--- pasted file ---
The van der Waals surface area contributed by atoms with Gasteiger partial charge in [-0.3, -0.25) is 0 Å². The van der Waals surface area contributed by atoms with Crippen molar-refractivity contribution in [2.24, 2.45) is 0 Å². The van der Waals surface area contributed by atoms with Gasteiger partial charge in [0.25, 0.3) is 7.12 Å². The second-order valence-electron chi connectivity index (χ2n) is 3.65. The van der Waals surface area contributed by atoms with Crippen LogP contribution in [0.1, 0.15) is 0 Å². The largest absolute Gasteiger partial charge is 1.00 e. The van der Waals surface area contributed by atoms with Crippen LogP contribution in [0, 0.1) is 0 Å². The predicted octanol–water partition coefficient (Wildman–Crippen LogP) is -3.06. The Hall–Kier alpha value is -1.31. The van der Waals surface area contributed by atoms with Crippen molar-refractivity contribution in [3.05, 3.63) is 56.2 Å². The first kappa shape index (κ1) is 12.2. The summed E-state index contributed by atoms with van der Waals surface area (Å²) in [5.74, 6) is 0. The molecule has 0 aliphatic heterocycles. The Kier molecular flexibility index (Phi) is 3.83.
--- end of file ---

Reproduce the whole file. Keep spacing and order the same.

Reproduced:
The van der Waals surface area contributed by atoms with Gasteiger partial charge in [-0.3, -0.25) is 0 Å². The van der Waals surface area contributed by atoms with Crippen molar-refractivity contribution in [2.24, 2.45) is 0 Å². The van der Waals surface area contributed by atoms with Gasteiger partial charge in [0.25, 0.3) is 7.12 Å². The second-order valence-electron chi connectivity index (χ2n) is 3.65. The van der Waals surface area contributed by atoms with Crippen LogP contribution in [0.1, 0.15) is 0 Å². The largest absolute Gasteiger partial charge is 1.00 e. The van der Waals surface area contributed by atoms with Crippen LogP contribution in [0, 0.1) is 0 Å². The predicted octanol–water partition coefficient (Wildman–Crippen LogP) is -3.06. The Hall–Kier alpha value is -1.31. The van der Waals surface area contributed by atoms with Crippen molar-refractivity contribution in [3.05, 3.63) is 56.2 Å². The first kappa shape index (κ1) is 12.2. The summed E-state index contributed by atoms with van der Waals surface area (Å²) in [5.74, 6) is 0. The molecule has 0 aliphatic heterocycles. The Kier molecular flexibility index (Phi) is 3.83.